MOM. A mixed-orientation-marriage. There were names for everything nowadays. I wasn’t sure who’d come up with this catchy new societal acronym, but MOM wasn’t something that made me feel good about anything I was going through. No, the more I thought about it, the more unrealistic it sounded. Sure I talked to people online, and when I’d ventured into human interactions with others in my situation, I’d meet people who all said it was possible, but I saw no scenario where it would work for my life.
I also knew the answer wasn’t running off into hiding or, even worse, some elaborate murder for hire scenario like the ones depicted on some of my wife’s favorite television shows. I suppose a part of me should be more concerned about her acting out one of those crimes, but after twenty-five years together, I knew she didn’t have it in her. Lucky for me, because I don’t think there’s a judge who would convict her and certainly not a jury of her peers.
Tagging this situation with that label, MOM, believe it or not, made it so much worse. My mother would not be pleased. Thinking about my wife’s reaction was hard enough that I wasn’t even going to consider my mother’s. The vision of a double funeral floated across my mind, but I wasn’t sure who’d end up in the caskets: me and my wife. I figure murder-suicide. My wife and my mother. Death by shock. No one would be surprised. I am an idiot. I’m an idiot at a red light laughing at my stupid dad joke.
The closer I got to my therapist’s office, I knew my secrets were just as close to trapping me. I had been outrunning my inner demons--truths--Mason wanted me to call them truths. He said that surrounding honesty with negative speak and connotations would only confuse things in my head more and hold me back with unnecessary guilt. What would he know about it? I liked Mason as a therapist. He was smart as hell and incredibly insightful in this situation. I even really loved him as a person—my person—but sometimes the fact that he’d always been an out gay man angered me.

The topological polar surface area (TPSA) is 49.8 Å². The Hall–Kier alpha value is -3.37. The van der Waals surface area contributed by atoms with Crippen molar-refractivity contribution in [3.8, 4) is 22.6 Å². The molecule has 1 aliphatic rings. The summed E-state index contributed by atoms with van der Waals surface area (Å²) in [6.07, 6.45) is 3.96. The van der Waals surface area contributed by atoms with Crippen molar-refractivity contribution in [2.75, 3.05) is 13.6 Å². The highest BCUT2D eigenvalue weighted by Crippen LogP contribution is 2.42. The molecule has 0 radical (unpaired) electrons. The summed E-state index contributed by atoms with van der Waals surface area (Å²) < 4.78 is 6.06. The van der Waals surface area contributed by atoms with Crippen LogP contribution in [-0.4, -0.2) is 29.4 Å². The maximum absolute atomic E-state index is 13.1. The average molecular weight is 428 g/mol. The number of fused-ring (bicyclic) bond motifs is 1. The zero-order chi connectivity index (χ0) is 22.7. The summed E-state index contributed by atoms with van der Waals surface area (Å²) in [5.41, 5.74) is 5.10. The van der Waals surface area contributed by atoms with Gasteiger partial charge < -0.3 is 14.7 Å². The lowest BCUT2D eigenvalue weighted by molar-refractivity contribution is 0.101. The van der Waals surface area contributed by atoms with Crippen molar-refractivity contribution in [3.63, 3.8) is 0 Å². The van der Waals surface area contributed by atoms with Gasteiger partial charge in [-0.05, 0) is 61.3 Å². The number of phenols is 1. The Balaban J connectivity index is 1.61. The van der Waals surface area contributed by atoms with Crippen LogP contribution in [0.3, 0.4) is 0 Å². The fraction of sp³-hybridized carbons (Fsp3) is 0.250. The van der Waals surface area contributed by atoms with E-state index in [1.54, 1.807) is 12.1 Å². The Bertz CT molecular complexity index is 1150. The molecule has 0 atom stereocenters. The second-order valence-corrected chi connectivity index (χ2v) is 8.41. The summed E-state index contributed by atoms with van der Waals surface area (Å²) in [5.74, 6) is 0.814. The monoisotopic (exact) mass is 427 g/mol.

So what if it wasn’t rational. I was in a crisis. Rational didn’t have to play a factor. I wouldn’t trade my family life, my children, or twenty-five years of memories for anything. I didn’t regret them. They suddenly just feel like an anchor around my leg. In Mason, I saw what my second act could be, and I wanted it. Getting it meant hurting the people closest to me, though, and I would literally be blowing up my past to secure my future. Yeah, sometimes I resented the hell out of Mason.
I jogged from the parking lot into the building. My anger was more surface than I would have liked, but there wasn’t enough drive left for me to work through my bullshit with Mason before I had to dive into the bullshit in my head.
Of course, he was sitting at the receptionist’s desk, tsking at the clock as soon as I opened the door.